08-Dec-2020 : Web site revamp – Bruce seems happy!

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I manage a Web site for a friend’s genealogical research and publications: http://www.rayner-stockden.co.uk/.  After ten years of editing the HTML directly by hand using the a plain text editor (UltraEdit, if you’re interested – it’s excellent), I moved on to a WordPress platform with the Atahualpa theme, and that’s been fine for the last eight years or so.

Then about a year ago I noticed that I was no longer able to access any of the vast array of customisation options which attracted me to Atahualpa in the first place: I needed to make some very small changes but when I entered the customisation screen, none of the individual option links worked.  Google wasn’t helping me find a resolution – none of the suggested fixes helped – so Bruce and I started discussing changing the theme to something with a slightly cleaner, more readable page layout.

Whilst this discussion was on the back burner, I woke up one morning and the site was ‘broken’ – the widget areas had collided with the page content rendering both unreadable and with no access to Atahualpa’s customisation options, we were forced into changing the theme sooner rather than later.

(Incidentally, as at the time of writing I still haven’t managed to work out why I can’t access all of Atahualpa’s customisation options.  If you’ve experienced the same problem and managed to find a fix, please let me know by emailing me or by filling out this contact form, as I have another Atahualpa site to which I need to make some changes.)

We quickly settled on the TwentyTen theme which WordPress designed to be “stylish, customizable, simple, and most of all, readable“, and I think they managed to fulfil that brief.  If you’re familiar with the old appearance of Bruce’s site, I’m sure you’ll agree that it has improved with this change – cleaner, less cluttered and much easier to read.

Additional CSS (Custom Style Sheets)

TwentyTen offers a relatively small set of customisation options via the normal Customise menu, so although you have to work within these constraints, you’re also very unlikely to get much wrong, and your site content will look good even if you have little WordPress experience.  Specifically for this site, I’ve tweaked some of the settings using the Additional CSS option, and I’ve listed these changes at the foot of this article for you to copy if you wish.  Hopefully they’ll be discoverable by search engines and someone somewhere will be spared some of the frustration I experienced trying to get them right!

Please note that most of these are only relevant to the TwentyTen theme and are unlikely to work properly – or even at all –with a different one.  If you’re looking to create CSS to change other aspects of your TwentyTen theme, or if you’re using a different theme, the information is out there to be discovered using Google/Bing/whatever, although I’ve found that it tends to be hidden amongst a load of stuff which doesn’t work, so you might need to be patient and go through a lot of trial and error before you find the exact one you’re looking for.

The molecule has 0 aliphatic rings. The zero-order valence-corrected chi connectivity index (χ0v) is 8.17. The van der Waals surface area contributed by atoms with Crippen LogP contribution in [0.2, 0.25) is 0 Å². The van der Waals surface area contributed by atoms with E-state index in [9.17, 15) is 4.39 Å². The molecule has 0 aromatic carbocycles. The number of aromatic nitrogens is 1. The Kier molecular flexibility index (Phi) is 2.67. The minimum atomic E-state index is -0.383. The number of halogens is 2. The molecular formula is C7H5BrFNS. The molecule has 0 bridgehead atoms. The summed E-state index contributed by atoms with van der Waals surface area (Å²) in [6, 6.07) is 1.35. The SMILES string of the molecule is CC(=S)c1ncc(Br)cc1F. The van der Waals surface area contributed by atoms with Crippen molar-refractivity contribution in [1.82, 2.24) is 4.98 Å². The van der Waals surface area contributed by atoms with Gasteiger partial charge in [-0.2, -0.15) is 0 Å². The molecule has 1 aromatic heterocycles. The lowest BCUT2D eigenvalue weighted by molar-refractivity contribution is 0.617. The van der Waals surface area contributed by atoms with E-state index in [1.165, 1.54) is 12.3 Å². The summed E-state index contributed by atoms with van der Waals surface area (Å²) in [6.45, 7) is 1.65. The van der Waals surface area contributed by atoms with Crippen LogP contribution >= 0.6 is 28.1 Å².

Custom PHP

There’s one piece of custom-written PHP on Bruce’s site which allows me to selectively display content to users based on whether or not they’re logged in.  For example, a casual visitor who’s not logged in will be greeted with “Welcome to my Web site” and “If you’d like to be kept informed when there are updates to my Blog, please register as a user…”.  Registered users will see “Welcome to my Web site. Thank you for taking the time to register and log in” and “Please bookmark the site and check back periodically” at the bottom.

It can also be used to hide content which you don’t want to be seen by visitors who aren’t logged in, and since it’s executed on the server as the page is built, it’s not detectable merely by viewing the page’s source HTML.  Very useful!

To patch this code in, you will need access to the WordPress/TwentyTen functions.php file, either via the WordPress dashboard, by connecting with cPanel, or by downloading it using ftp, editing it locally, then re-uploading it.  Be aware that the code patch will almost certainly be overwritten if you update or reinstall WordPress/TwentyTen (or whichever other theme you’re using), so you will need to keep an eye on it whenever you do that and re-apply the code if necessary.

For more information about this code including how to install it, please visit this article on my Web site.

Rudy Lacchin
Gloucester, UK
7th December 2020

Additional CSS used on Bruce’s Web site

/* Site title and description */
site-title a {
font-family: arial;
color: #000000;
font-size: 32px;
font-weight: bold;
site-description {
color: #000000;
font-size: 14px;
font-style: bold;

/* Header image width & height */
branding img {
border-bottom: 1px solid #000000;
border-top: 2px solid #000000;
height: 198px;
width: 940px;

/* Site title background colour */
site-title {
background-color: #00FFFF;

/* Header & main menu background colour */
wrapper {
background: #00FFFF;

/* Main menu font size */
access a {
font-size: 13px;

/* Color of menu item */
access .menu ul li a {
color: white !important;

/* Color of selected menu item */
access .menu ul li.current_page_item > a {
color: yellow !important;

/* Font size for entire site */
p {

/* Background colour of pages and posts */
.entry-content, .entry-summary {
background-color: #00FFFF;

/* Blog post content width */
content {
width: 640px;

/* Hide 'Post Date' & 'Post By' */
.entry-meta {
display: none;

/* Hide post navigation links */
.nav-previous, .nav-next {
display: none;

/* Footer background colour */
footer {
background-color: #00FFFF;
margin-bottom: 10px;

/* Copyright color */
site-info {
color: #000000;

/* Copyright text before */
site-info:before {
content: '';

/* Copyright text after */
site-info:after {
content: '© 2002-2020';